5 Things Your Farrier Wishes You Knew
Want to know how to keep your horse's feet happier? Carla Lake spoke with a helpful farrier to find out.
[top image: Wikimedia Commons]
Today I spent several hours chatting with a farrier (who wanted to remain anonymous) while he applied putty to my horse's terrible, terrible feet. He shared his top tips for hoof care with me, but the bottom line? If you invest in your horse's hoof care, you'll see the difference in a sound, healthy horse.
His top five tips:
1. Heat and moisture are the biggest enemies of the feet.
You can't control the temperature outside, but to minimize moisture, try to modify your horses' turnout so they're not standing in mud. Some strategies to improve pasture drainage include drain tiles, cutting a swale, or adding sand or lime (for clay soil). Whether you can actually use any of these strategies will often depend on land usage laws in your area, but it can make a big difference for cracked, weak hooves. Another way to help keep your horse's hooves dry is to apply hoof hardener or sealer twice a week.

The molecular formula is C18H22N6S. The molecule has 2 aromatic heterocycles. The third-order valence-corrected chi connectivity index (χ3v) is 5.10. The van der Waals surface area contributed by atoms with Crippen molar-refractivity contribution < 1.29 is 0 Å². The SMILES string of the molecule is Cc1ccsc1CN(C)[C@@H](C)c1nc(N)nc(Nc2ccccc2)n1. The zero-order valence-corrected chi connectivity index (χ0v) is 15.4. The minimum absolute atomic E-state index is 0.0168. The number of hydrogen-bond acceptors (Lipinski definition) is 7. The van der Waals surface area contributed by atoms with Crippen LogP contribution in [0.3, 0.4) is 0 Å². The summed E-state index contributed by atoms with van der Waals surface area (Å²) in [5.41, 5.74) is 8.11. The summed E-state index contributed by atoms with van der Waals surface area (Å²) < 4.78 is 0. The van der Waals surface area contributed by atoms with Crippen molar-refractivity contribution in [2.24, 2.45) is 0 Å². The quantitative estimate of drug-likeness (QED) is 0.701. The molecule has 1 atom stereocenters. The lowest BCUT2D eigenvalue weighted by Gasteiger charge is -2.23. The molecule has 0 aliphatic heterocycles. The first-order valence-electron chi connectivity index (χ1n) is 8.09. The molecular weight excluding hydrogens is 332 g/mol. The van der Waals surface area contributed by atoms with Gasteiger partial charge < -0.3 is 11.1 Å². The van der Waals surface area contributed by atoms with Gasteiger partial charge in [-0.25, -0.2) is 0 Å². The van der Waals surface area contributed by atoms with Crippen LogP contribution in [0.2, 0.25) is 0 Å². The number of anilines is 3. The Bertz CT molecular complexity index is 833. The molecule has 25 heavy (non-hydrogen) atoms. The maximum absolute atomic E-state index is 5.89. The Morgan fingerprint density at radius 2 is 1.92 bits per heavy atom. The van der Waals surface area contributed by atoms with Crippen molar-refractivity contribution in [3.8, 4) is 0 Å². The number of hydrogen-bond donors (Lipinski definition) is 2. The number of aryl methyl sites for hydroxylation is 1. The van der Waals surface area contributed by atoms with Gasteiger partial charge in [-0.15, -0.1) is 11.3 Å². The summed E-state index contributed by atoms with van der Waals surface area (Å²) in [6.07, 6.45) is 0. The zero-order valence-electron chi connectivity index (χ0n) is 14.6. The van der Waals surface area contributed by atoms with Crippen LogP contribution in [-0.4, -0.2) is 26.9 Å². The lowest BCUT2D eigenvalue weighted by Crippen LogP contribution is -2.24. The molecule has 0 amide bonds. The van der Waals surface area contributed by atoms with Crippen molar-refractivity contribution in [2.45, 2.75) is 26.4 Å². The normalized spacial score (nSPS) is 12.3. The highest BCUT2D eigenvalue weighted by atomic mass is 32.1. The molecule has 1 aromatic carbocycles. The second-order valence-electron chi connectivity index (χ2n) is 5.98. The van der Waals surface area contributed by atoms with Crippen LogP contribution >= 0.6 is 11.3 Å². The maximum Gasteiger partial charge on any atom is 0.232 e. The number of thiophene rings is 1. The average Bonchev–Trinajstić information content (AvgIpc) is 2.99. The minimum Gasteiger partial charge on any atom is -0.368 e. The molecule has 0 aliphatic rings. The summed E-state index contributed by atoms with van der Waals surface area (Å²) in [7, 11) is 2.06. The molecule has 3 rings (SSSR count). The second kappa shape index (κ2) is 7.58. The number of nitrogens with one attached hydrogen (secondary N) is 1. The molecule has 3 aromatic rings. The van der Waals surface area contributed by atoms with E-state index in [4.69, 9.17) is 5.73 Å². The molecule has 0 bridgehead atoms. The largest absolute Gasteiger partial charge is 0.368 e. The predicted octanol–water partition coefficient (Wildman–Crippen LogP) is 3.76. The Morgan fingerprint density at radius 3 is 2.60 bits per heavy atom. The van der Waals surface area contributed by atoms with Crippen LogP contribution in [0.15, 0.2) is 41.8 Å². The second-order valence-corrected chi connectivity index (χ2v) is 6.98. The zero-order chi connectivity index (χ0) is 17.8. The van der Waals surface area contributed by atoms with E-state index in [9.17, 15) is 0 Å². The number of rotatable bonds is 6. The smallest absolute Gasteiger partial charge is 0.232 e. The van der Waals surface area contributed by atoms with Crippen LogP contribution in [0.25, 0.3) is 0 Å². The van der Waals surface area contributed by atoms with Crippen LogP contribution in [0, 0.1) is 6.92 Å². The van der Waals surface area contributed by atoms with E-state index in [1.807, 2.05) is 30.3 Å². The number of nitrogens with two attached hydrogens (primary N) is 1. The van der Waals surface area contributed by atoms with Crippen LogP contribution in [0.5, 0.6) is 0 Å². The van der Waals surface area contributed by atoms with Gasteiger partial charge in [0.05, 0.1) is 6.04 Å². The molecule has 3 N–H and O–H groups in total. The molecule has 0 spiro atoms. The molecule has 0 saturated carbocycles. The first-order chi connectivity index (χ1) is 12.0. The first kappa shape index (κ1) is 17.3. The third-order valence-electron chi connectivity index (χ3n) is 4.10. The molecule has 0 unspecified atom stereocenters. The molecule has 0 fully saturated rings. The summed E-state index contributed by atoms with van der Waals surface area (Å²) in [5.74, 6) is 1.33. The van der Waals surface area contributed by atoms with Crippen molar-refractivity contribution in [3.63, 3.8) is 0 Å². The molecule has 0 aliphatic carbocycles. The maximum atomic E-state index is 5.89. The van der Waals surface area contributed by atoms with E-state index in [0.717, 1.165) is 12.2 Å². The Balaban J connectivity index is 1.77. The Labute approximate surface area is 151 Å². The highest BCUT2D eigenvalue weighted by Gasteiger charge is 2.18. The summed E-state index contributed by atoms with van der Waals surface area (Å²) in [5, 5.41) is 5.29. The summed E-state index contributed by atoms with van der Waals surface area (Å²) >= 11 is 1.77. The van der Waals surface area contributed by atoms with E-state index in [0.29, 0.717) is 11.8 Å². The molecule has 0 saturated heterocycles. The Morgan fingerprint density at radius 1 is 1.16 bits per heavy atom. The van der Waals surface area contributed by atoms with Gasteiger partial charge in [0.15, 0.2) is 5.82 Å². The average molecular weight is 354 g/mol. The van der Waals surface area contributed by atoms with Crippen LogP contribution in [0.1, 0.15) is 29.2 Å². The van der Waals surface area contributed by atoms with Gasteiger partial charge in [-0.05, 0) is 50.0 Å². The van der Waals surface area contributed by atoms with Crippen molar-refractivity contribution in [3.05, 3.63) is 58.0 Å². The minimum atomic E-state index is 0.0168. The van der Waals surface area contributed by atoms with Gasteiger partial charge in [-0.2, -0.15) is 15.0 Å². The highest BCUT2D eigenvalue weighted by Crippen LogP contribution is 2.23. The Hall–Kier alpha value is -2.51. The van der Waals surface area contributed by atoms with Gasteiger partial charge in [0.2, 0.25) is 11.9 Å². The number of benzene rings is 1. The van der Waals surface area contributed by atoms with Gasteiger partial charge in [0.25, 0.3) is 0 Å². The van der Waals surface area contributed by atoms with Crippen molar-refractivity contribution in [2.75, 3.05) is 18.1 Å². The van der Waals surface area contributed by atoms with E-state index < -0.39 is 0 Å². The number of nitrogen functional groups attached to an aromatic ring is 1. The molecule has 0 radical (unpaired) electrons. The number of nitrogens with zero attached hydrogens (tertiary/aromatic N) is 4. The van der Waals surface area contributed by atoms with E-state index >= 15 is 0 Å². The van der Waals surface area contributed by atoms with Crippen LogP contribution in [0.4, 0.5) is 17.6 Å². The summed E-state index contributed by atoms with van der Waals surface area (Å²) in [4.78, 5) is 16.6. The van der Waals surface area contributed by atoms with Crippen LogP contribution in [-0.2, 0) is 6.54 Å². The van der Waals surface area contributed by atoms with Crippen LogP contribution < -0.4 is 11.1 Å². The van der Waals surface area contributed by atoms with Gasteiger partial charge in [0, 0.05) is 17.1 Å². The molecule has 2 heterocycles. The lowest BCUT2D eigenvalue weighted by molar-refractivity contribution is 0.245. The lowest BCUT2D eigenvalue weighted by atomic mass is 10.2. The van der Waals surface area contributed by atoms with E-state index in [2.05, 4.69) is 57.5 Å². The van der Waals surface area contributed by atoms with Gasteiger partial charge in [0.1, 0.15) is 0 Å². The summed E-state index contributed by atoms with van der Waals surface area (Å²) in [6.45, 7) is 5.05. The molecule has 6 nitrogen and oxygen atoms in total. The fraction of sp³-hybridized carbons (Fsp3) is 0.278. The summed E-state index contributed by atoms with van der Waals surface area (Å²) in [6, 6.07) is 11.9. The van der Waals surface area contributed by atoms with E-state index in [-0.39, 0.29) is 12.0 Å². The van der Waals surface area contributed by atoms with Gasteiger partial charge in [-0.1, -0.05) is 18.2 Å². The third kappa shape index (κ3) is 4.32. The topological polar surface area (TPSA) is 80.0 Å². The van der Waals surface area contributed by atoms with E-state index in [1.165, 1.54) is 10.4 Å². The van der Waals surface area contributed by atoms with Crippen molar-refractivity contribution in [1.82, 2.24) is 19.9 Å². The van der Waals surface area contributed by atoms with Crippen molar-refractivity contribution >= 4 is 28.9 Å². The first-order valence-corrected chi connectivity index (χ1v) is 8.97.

2. Hoof hygiene isn't something you can just do occasionally.
If your horse has problems like thrush, you need to treat it every day. Not just when you have a weekly lesson, not just a week before a trim. Every day. Think of any recommended hoof maintenance as a hygiene issue, like brushing your teeth.
3. “Economizing” on hoof health will lead to bigger costs down the road.
If you try to bargain-hunt for the cheapest farrier around, more often than not you'll get what you pay for. Pick your farrier based on his or her experience, certifications and recommendations from your vet or others you trust. As the saying goes, “no hoof, no horse,” so do you really want to leave it up to an inexperienced or sub-par farrier?
4. X-rays are worth it.
Your farrier can't see through your horse's foot, so if there's something out of the ordinary going on, it's money well spent to find out. Of course, your farrier needs to know how to read X-rays, which goes back to not cheaping out on a less experienced farrier.
5. Personalize your horse's hoof care.
Some horses can go eight weeks between trims and their feet still look almost perfect in the eighth week. Other horses can only go four weeks between trims. So don't get upset if your farrier tells you your horse needs more frequent trims–it's more money, yes, but it will keep your horse's feet healthier.
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